I’m back in the Philippines and on long weekends like this, my mind wanders as I review the photos I’ve taken just a few weeks back when we were in NYC. It was a good vacation, and we got to explore Lower Manhattan this time (as the last visit we had was spent mostly on the Upper East Side).
We checked in at World Center Hotel, a good location as it’s right next to the World Trade Center. On our first afternoon, before heading out to walkabout, we checked out the view from the restaurant. And I was not disappointed.
In between the hotel and the 9/11 Memorial we climbed up the stairs to the elevated Liberty Park, which offered a different vantage point. I saw the World Trade Center Sphere in this pretty park, a 25-foot bronze sculpture created by Fritz Koenig. I read that it recovered from the rubble after having survived the collapse of the World Trade Center.
Afterwards we spent a quiet moment reading through the names written around the 9/11 Memorial South Pool. The place was very moving, and I have no words to describe how I felt. The overall mood was solemn, and the people (save from a few who focused on taking their selfies) were respectful.
Next door was the FDNY Memorial Wall, a bronze sculpture in honor of the NYC firefighters who lost their lives during the 9/11 attack. The photos of the fallen firefighters were posted next to the wall, and my heart ached with a mix of sadness, gratitude, and admiration.
As we walked onwards we came across the 26-foot tall work of art by Isa Genzken, the Rose III at the Zuccotti Park. Its petals were not red but yellow with flecks of orange and red edges.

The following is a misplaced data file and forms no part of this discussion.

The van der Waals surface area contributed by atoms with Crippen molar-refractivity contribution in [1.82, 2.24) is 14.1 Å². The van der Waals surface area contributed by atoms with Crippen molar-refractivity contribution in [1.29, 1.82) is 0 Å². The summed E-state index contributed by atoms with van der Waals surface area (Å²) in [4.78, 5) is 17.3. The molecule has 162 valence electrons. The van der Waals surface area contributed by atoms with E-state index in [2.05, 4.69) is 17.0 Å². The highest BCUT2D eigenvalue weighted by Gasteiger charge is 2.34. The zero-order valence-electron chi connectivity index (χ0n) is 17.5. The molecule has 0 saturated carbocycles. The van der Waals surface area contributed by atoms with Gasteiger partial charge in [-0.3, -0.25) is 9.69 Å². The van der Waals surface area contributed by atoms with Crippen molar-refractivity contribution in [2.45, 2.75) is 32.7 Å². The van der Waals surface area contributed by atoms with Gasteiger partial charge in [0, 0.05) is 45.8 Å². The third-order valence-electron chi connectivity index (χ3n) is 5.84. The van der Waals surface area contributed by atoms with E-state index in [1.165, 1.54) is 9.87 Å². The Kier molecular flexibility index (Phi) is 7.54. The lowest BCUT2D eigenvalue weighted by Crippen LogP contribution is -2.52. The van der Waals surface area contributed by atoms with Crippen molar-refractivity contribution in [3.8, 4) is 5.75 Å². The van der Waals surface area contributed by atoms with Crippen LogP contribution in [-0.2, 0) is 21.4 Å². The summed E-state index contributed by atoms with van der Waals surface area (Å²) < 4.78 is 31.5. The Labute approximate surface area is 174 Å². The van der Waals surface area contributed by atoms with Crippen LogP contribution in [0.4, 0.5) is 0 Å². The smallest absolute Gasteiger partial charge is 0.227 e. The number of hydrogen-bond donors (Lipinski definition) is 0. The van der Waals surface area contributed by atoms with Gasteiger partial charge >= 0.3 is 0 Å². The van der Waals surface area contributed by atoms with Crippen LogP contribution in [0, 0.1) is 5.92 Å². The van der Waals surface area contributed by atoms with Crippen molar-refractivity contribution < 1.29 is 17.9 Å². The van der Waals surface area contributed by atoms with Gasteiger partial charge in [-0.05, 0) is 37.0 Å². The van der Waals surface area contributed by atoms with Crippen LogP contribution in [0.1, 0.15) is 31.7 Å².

A few meters away is the iconic Red Cube by Isamu Noguchi which had been around since 1968. Its striking red color stood out in contrast to the black building of Brown Brothers Harriman.
Going back to the hotel, I took these photos of the street art surrounding the are.
The next day we walked towards the New York Stock Exchange where the 4-foot bronze statue of the Fearless Girl, made by Kristen Vistal, stood confidently facing it, with her hands on her hips.
Nearby is the tourist-flocked Charging Bull, another iconic statue symbolizing Wall Street and the Financial District. This was made by Arturo Di Modica. I waited a good fifteen minutes as tourists lined up to take a photo next to the bronze beast. I hurridely took a photo shot to get this.
Lastly, on our way to the New York City Hall my attention was caught by the red triangular sculpture by Carmen Herrera, called Estructuras Monumentales.
Needless to say these pieces of art were gems to my eyes. For those of you who have visited Lower Manhattan, have you also taken a photo of or next to any of these sculptures?